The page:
There are usually two ways a business will get quoted by a journalist or anyone in the media
a)The journalist/writer approached them b)They approached the journalist/writer
So how do you get approached by a journalist? Many journalists work to a daily deadline, they need interviewee subjects and sources everyday. If they're writing a story they often need to interview you ASAP. Whereas bloggers are often not as pressed for time as journalists – but as with any form of media, you want to be the first in to maximise your chance of exposure.
For most journalists these days having an active Twitter account is part of the job description. Many high-profile journalists, bloggers and freelance writers are active on Twitter and other social media platforms.
Buy all of the major newspapers and high-circulating magazines in your area one week and start reading the by-line. Find out who are the most important journalists (such as the editors for each section of a newspaper) and then look them up on Twitter. Find a range of bloggers that suit your target demographic/would be interested in your business and sign up to their newsletters and follow their social media accounts.
You may find call outs on these accounts when they're looking for a source for an article.
There are also some paid programs where journalists and other media outlets request products/services or let those on the member list know what type of stories/content they look for on a regular basis. A few of the most popular ones include:
Social Diary: Receive a daily email with the latest media contact details, e.g. new producers, editors, journalists leaving etc.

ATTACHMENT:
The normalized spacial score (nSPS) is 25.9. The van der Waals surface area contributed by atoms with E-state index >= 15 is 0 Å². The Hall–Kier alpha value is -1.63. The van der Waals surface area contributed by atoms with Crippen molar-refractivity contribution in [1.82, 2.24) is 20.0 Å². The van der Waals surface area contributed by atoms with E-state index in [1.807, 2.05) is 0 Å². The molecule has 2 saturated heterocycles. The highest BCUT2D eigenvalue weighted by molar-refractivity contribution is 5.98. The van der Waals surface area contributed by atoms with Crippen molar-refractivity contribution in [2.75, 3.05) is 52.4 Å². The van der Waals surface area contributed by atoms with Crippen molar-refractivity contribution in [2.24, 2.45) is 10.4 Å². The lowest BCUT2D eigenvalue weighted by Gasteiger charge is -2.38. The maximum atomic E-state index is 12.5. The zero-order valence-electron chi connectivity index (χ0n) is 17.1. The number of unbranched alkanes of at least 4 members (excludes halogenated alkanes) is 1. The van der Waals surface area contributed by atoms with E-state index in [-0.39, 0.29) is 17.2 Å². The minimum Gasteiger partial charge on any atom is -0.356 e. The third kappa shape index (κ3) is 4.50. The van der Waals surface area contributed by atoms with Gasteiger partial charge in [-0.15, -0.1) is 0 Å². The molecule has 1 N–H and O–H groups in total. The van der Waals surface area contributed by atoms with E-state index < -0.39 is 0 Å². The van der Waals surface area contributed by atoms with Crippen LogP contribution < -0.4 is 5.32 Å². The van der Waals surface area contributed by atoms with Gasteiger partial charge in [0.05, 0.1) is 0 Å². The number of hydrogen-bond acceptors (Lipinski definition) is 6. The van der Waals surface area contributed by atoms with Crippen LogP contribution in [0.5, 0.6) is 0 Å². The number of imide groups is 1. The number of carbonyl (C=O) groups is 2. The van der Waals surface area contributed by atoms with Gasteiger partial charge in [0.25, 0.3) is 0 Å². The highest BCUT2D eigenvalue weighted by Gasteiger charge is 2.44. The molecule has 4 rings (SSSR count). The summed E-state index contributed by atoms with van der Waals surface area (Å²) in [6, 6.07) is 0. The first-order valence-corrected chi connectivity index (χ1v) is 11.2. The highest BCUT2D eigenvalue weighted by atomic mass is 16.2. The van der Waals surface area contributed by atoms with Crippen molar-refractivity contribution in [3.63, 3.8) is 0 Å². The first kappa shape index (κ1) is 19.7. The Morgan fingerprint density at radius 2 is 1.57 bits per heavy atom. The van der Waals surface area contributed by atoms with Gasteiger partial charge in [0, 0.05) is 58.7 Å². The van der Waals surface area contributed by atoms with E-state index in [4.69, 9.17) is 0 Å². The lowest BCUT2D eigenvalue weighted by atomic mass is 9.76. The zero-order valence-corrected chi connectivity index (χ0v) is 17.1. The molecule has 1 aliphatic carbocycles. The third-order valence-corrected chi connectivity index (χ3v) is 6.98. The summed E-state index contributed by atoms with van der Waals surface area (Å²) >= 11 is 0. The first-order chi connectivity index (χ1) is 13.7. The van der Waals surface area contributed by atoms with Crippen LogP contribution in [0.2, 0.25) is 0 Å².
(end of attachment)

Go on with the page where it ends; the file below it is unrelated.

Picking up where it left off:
Margaret Gees Australian Media Guide: A detailed database of Australian media contacts with their email addresses.
Why wait for a journalist to come to you? If you've got a great story or product –why not approach them? Some statistics suggest that around 80% of news stories in the media come from press releases and tip offs. A tailored and well-written pitch can get you exposure and build relationships with writers that can result in some backlinks for your business.
If you go onto The Age's website you will find a generic News Desk address that you can send a story idea to. These generic 'info' addresses are to be avoided at all cost, especially for big publications. You are much better off pitching to a specific journalist or writer by email, but how do you find their contact details?
Luckily in the great tradition of Australian monopolies, a few large publishing companies own many of the publications you read. The majority of magazines are either published by Bauer-Media or Pacific Magazines for example. The good news is that almost all writers at each publishing company follow the same email address formula.
All News Corp journalists (i.e. The Herald Sun, The Daily Telegraph) follow a simple email@example.com formula. All writers who work for Bauer-Media use the first initial then firstname.lastname@example.org For example email@example.com.
Exceptions: Some high profile editors will create a unique formula that differs from other writers due to the sheer amount of unsolicited emails they receive every day. If your email bounces back even following the formula that's probably why.